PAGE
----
Te Pūtahitanga O Te Waipounamu Congratulates Georgia Latu On Award For Young Achievers
Te Pūtahitanga o Te Waipounamu is delighted to celebrate Georgia Latu of Pōtiki Poi, who has received the Hiwaterangi Award for Young Achievers at this year’s Ngā Tohu Matariki o Te Tau. This prestigious annual event recognises Māori whose passion, innovation and dedication is making a difference in our communities, and as the 14-year-old chief executive of the world’s largest poi manufacturer, Georgia is a very deserving recipient.
Te Pūtahitanga o Te Waipounamu Pouārahi Helen Leahy says she is not surprised that Georgia has been singled out at this year’s Matariki awards for Māori excellence.
“We are so proud of Georgia – and her mother Anna – and congratulate Pōtiki Poi on this stunning success,” Ms Leahy says. “Te Pūtahitanga o Te Waipounamu is proud to have supported Pōtiki Poi as one of our Whānau Ora entities and to celebrate Georgia as an example for young Māori to aspire to.”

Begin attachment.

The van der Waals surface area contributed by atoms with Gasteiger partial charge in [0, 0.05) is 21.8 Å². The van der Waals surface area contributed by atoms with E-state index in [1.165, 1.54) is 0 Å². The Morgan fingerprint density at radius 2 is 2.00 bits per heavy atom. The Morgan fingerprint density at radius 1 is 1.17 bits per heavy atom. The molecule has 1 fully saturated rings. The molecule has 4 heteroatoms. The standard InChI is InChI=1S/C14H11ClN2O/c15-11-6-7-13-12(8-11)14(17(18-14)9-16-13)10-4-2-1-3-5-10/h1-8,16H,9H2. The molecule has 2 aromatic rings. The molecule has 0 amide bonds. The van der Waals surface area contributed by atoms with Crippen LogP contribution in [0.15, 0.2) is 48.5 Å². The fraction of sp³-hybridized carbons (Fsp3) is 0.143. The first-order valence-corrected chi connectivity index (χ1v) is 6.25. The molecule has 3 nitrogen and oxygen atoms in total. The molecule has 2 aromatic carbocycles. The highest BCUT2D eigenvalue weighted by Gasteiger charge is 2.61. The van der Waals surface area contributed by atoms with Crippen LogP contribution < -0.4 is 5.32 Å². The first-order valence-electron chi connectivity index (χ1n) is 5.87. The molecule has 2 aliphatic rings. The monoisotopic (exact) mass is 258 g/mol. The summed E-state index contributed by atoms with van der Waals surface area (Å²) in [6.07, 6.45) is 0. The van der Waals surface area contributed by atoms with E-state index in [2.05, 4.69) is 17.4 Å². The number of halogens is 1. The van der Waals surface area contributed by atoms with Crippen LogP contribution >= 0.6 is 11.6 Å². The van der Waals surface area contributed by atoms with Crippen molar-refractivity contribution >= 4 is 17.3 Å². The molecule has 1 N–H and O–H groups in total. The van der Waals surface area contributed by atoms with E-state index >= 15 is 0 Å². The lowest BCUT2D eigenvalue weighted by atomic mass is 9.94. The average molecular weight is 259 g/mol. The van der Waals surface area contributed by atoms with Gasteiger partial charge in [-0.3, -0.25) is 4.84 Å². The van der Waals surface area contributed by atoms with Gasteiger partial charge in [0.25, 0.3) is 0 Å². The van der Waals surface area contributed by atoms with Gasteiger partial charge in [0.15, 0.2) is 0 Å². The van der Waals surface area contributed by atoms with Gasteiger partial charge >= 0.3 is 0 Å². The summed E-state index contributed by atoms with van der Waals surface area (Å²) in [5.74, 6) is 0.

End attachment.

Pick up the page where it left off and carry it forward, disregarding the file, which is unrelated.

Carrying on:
Ms Leahy says that Georgia’s background in kohanga reo and strong connection to her community has been instrumental to her success.
“Georgia wanted to take advantage of the opportunities offered by Te Pūtahitanga o Te Waipounamu to create something that could give back to her community,” says Ms Leahy. “Today, Pōtiki Poi is an entity that offers financial security and employment to Georgia’s whānau and friends, and people with diverse abilities.” There is now an established relationship between Pōtiki Poi and Cargill Enterprises which supports local disabled persons to secure employment.
“Beyond employment opportunities, Georgia has always been really clear about her intentions to create a sustainable and environmentally conscious business that honours the traditional art of poi,” says Ms Leahy. “She worked with Otago Museum to learn more about how poi were made in the past, and considered how this should shape her craft today.”
Pōtiki Poi source all of their fabric from op shops and have a strong focus on recycling and repurposing, down to ensuring that any plastic used in the production process must reflect an environmentally friendly agenda. Georgia also uses her knowledge of poi to lead workshops that share history and instruct in the art of poi.